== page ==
Phase IV is the only feature film directed by Saul Bass, the ingenious credit sequence specialist and it really is a truly remarkable, almost alien piece of work. The story begins in space, a shot of the sun emanating a solar flare. The narrator tells us that the effect on earth, while some predicted annihilation, was almost imperceptible. The sole alteration in the nature of the universe is that ants seem to have picked up a signal from the flare, something that shifts them up the evolutionary scale, something that gives them purpose, a desire to dominate the planet. At first they concentrate on eliminating their nearest threat: spiders, mice, lizards. Later, they direct their sole attention to the next most advanced creatures on the planet: us.
The phases referred to in the film indicate the stages of evolution the ants go through to assert their dominance over mankind. This may all sound like a 50's B-movie, and it may very well take its cue from such pulp, but Phase IV is a uniquely composed masterpiece of surreal science-fiction. Set in the bleached vistas of the Arizona desert, Saul Bass delivers effectively the feeling of an awakened terrestrial intelligence that seems to have merely been lying in wait for us. The tactical battle that ensues between the research station and its two scientists (the crazed Englishman, Hobbs, and the cool Californian Games Theorist, Jim) is enthralling.
Bass simply tweaks the dial of the way things are to create an apocalypse in microcosm, the natural extension of which is clearly sinister, dystopian. The ants build reflective sand-towers to overheat the station. Jim desperately tries to communicate with the ants using geometrical symbols (“It's the only universal language between intelligent creatures, goddamit!”). In a particularly unnerving scene, the ants send back a circle with a dot in the middle, representing the research station and the girl whom they plan to abduct. The girl (Kendra) is played by the stunningly beautiful Lynne Frederick, rescued from a nearby farm. Strangely, Kendra is not her real name, but the name of her horse, who was killed by the ants. It is never made clear why she adopts this name, but it is somehow tragically resonant.
“Phase IV” itself is the final stage of the battle for dominance, the ants replacing their queen with Kendra. Jim discovers her in a creepy underground construction, a place that represents the ants' attempt to make a human space, comfortable for their new queen. I have always found this final scene very disturbing, viewing how the ants 'decide' to accommodate Kendra. They create a room, with four walls and a doorway, a space that's semi-human, like in the final scenes of Kubrick's 2001, there's the definite sense of humanity's demotion. Finally, a blue light emanating from the heart of the ant colony—presumably an effect of the solar flare—seems to merge the central ant intelligence with that of Kendra and Jim, sending them back out into the world:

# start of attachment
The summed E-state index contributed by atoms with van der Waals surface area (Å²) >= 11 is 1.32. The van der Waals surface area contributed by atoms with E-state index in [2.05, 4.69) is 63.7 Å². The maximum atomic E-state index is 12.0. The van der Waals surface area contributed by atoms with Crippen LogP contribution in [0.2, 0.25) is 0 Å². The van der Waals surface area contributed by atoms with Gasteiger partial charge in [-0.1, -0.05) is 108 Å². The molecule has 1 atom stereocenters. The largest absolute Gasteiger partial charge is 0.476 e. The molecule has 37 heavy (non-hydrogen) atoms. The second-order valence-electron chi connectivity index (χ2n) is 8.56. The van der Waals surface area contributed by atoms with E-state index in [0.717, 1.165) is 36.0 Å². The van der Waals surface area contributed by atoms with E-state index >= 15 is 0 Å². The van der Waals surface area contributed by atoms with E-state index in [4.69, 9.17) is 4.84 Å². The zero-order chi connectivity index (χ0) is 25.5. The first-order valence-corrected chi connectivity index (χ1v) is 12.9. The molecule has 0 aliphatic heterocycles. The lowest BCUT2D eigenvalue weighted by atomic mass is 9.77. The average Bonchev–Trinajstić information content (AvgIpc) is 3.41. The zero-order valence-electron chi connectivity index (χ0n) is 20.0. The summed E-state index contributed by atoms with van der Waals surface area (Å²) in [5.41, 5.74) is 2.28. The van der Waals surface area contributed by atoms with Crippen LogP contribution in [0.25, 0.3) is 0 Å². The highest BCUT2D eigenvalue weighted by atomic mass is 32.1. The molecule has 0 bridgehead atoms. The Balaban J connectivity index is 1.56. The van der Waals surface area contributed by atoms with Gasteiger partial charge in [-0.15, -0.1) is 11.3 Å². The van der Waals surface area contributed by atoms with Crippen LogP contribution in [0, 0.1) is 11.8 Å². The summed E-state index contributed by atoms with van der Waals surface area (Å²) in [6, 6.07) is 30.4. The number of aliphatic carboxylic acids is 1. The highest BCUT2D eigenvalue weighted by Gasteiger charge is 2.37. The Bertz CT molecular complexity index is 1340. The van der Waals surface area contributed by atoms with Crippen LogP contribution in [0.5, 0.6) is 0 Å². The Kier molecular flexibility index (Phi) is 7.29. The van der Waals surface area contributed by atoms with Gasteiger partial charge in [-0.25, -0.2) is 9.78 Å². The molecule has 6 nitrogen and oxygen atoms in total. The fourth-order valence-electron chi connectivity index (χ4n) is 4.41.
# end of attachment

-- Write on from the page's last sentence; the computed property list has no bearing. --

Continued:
We knew then that we were being changed,
We didn't know why…but we knew we would be told.
So, we can hypothesise that Kendra and Jim are to assimilate the rest of humanity, that a new symbiotic intelligence has been created by the solar flare, effectively destroying mankind, forever altering the history of the planet. The perfect organization, resilience, and communal power of the ants is deified within the film, and the thematic and spiritual anxieties seem to dissipate with the emergence of Kendra and Jim, human of form but with a new, selfless desire to progress for the good of the colony.
The film, as you might expect from the visually inventive Bass, is beautifully put together. The ants themselves are wonderfully captured on screen. Believe it or not, there are several amazingly emotive scenes from the insects. Bass has constructed the story around them so effectively that their obviously natural actions take on greater significance. The desert shots highlight the sparse oddity of our own landscape, showing that this planet is as alien to us as any beyond the stars. There are segments of the film which feel like an art installation, they are so perfectly formed and individually defining. In particular, the scene where Kendra, Jim and the central ant intelligence merge, is a magical expressionistic collage of abstract images, reflections, cross-fades, and superimpositions. The only film that comes anywhere near this in terms of communicating effectively the dread and wonder of an alien presence is Event Horizon (another drastically underrated film).
Phase IV is a rare film that certainly approaches the medium from another direction. It offers a glimpse at something truly threatening, fully expressing the shallow, inessential position that humanity occupies in the universal order. Part science-fiction, part-horror, the film always makes me feel unsafe, detached. Saul Bass, at the first attempt, created an incredible, powerful film. Funnily enough, there are no credit sequences.
Directed by Saul Bass
with a whole load of genius ants.
This article first appeared in Stylus Magazine (www.stylusmagazine.com)